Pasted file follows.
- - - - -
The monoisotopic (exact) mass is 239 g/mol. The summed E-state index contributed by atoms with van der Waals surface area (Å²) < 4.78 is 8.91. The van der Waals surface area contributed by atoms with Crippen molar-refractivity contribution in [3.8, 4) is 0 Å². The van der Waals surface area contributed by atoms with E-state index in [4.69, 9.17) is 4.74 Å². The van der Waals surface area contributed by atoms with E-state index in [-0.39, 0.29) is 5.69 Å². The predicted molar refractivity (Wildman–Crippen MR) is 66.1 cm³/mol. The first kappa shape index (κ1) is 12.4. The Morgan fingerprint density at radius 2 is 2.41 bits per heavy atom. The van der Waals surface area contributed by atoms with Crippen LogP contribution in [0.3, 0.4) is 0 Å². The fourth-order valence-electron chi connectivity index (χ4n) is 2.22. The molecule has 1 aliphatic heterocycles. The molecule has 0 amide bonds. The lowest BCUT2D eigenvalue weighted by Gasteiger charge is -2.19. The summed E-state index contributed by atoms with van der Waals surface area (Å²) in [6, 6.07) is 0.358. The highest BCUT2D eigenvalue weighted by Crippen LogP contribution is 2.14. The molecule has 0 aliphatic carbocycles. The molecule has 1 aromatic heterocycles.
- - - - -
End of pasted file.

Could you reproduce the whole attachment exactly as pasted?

The monoisotopic (exact) mass is 239 g/mol. The summed E-state index contributed by atoms with van der Waals surface area (Å²) < 4.78 is 8.91. The van der Waals surface area contributed by atoms with Crippen molar-refractivity contribution in [3.8, 4) is 0 Å². The van der Waals surface area contributed by atoms with E-state index in [4.69, 9.17) is 4.74 Å². The van der Waals surface area contributed by atoms with E-state index in [-0.39, 0.29) is 5.69 Å². The predicted molar refractivity (Wildman–Crippen MR) is 66.1 cm³/mol. The first kappa shape index (κ1) is 12.4. The Morgan fingerprint density at radius 2 is 2.41 bits per heavy atom. The van der Waals surface area contributed by atoms with Crippen LogP contribution in [0.3, 0.4) is 0 Å². The fourth-order valence-electron chi connectivity index (χ4n) is 2.22. The molecule has 1 aliphatic heterocycles. The molecule has 0 amide bonds. The lowest BCUT2D eigenvalue weighted by Gasteiger charge is -2.19. The summed E-state index contributed by atoms with van der Waals surface area (Å²) in [6, 6.07) is 0.358. The highest BCUT2D eigenvalue weighted by Crippen LogP contribution is 2.14. The molecule has 0 aliphatic carbocycles. The molecule has 1 aromatic heterocycles.